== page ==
A Maryland lawmaker apologized Tuesday for using a racial slur to describe a majority-black county in suburban Washington.
Del. Mary Ann Lisanti (D-Harford), who is white, allegedly told a white colleague late last month at an Annapolis cigar bar that campaigning in Prince George’s County on behalf of another candidate amounted to door-knocking in a “nigger district,” reported The Washington Post.
Prince George’s County, with a population that is 65 percent black, is one of the most affluent majority-black counties in the U.S., according to the Census Bureau. Harford is 80 percent white.
Lisanti apologized for her “word choice several weeks ago.”
“I am sickened that a word that is not in my vocabulary came out of my mouth,” she said in a statement. “It does not represent my belief system, my life’s work or what is my heart.”
Lisanti also apologized to the Legislative Black Caucus of Maryland on Monday. She said she did not recall using the slur and offered an “inadequate” apology, the caucus said in a statement on Tuesday.
“It is clear Delegate Lisanti is unsuited to continue in a position of leadership in the Maryland General Assembly,” the black caucus statement said. “The use of a derogatory term exhibits that she does not hold the requisite contrition to be entrusted in a leadership role moving forward.”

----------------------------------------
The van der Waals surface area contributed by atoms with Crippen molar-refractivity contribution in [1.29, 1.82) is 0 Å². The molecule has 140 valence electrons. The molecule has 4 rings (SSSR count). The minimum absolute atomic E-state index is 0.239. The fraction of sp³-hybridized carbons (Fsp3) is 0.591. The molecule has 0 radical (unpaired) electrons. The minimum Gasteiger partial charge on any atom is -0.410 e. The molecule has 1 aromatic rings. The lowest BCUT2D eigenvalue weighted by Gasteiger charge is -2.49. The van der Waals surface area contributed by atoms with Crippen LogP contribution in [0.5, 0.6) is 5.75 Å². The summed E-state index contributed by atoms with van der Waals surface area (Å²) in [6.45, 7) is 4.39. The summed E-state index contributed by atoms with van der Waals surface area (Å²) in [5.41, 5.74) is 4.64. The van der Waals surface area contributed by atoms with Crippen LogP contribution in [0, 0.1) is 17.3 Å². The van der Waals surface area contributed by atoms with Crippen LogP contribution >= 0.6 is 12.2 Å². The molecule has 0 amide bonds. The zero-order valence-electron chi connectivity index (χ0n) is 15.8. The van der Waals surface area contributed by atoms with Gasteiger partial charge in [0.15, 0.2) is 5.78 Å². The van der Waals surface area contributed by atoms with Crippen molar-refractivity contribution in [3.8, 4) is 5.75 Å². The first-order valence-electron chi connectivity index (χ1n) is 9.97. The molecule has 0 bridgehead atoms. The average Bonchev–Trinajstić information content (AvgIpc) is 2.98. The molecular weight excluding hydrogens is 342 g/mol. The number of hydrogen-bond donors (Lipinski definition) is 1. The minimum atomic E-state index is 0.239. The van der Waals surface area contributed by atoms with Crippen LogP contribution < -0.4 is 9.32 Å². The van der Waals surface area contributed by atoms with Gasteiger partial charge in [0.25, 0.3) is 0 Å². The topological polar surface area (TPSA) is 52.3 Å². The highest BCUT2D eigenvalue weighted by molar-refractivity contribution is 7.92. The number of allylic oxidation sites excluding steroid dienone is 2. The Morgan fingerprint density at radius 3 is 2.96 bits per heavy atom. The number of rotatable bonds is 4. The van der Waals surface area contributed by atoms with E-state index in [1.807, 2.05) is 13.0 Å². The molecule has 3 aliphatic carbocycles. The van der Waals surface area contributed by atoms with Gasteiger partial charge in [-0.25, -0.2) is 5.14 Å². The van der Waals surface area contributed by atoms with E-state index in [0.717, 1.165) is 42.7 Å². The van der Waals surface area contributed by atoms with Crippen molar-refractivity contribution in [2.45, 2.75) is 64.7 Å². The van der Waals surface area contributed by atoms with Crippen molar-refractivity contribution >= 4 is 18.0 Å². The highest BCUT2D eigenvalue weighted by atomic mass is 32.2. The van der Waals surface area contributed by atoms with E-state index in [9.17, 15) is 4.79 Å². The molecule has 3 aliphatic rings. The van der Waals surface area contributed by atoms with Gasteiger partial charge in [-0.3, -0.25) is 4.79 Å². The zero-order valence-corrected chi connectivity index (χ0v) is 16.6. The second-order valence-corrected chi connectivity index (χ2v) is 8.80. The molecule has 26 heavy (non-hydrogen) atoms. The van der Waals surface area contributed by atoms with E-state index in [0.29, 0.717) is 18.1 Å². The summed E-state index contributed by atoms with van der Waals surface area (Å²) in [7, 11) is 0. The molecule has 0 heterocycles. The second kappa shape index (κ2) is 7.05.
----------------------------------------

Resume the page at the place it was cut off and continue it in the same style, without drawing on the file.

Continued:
Lisanti announced Tuesday that she had also apologized to the entire House Democratic Caucus and had agreed to stepped down as chair of the unemployment insurance subcommittee on the House Economic Matters Committee after meeting with House Speaker Michael E. Busch (D-Anne Arundel).
Busch said in a statement Monday that Lisanti must “face the consequences of her behavior.” He did not immediately respond to HuffPost’s request for further comment.
The Legislative Black Caucus of Maryland also called on Lisanti to undergo racial sensitivity training, which she said she would attend.
“I understand that the use of inappropriate and insensitive language is not acceptable under any circumstance,” she wrote in her statement. “I am sorry for the hurt I have caused and will do everything I can to help heal that pain and regain the trust of my colleagues and constituents. I pray for forgiveness.”
The Post questioned Lisanti earlier this month about whether she used the slur, but she claimed she couldn’t “recall much of that evening.” Asked if she believes she’s ever used the word, Lisanti said she was “sure” she had.
“I’m sure everyone has used it,” she told the Post. “I’ve used the f-word. I used the Lord’s name in vain.”
Del. Darryl Barnes (D-Prince George’s), who chairs the Black Caucus, applauded Busch for taking swift action against Lisanti. He condemned her use of the racist slur and her comments to the Post that she was “sure” she had used the term in the past, but Barnes stopped short of calling for her resignation.
“Racism is just as prevalent today as it was in 1950 ― it’s just a sugarcoated form,” Barnes told HuffPost.
“This is not a one-time incident. This is a behavioral pattern ― those are her words,” he said. “She has to take a real close look in the mirror and do a judgment call ... and decide whether she should stay in the General Assembly or if should she move on.”
This article has been updated with Lisanti’s apology and Barnes’ comments.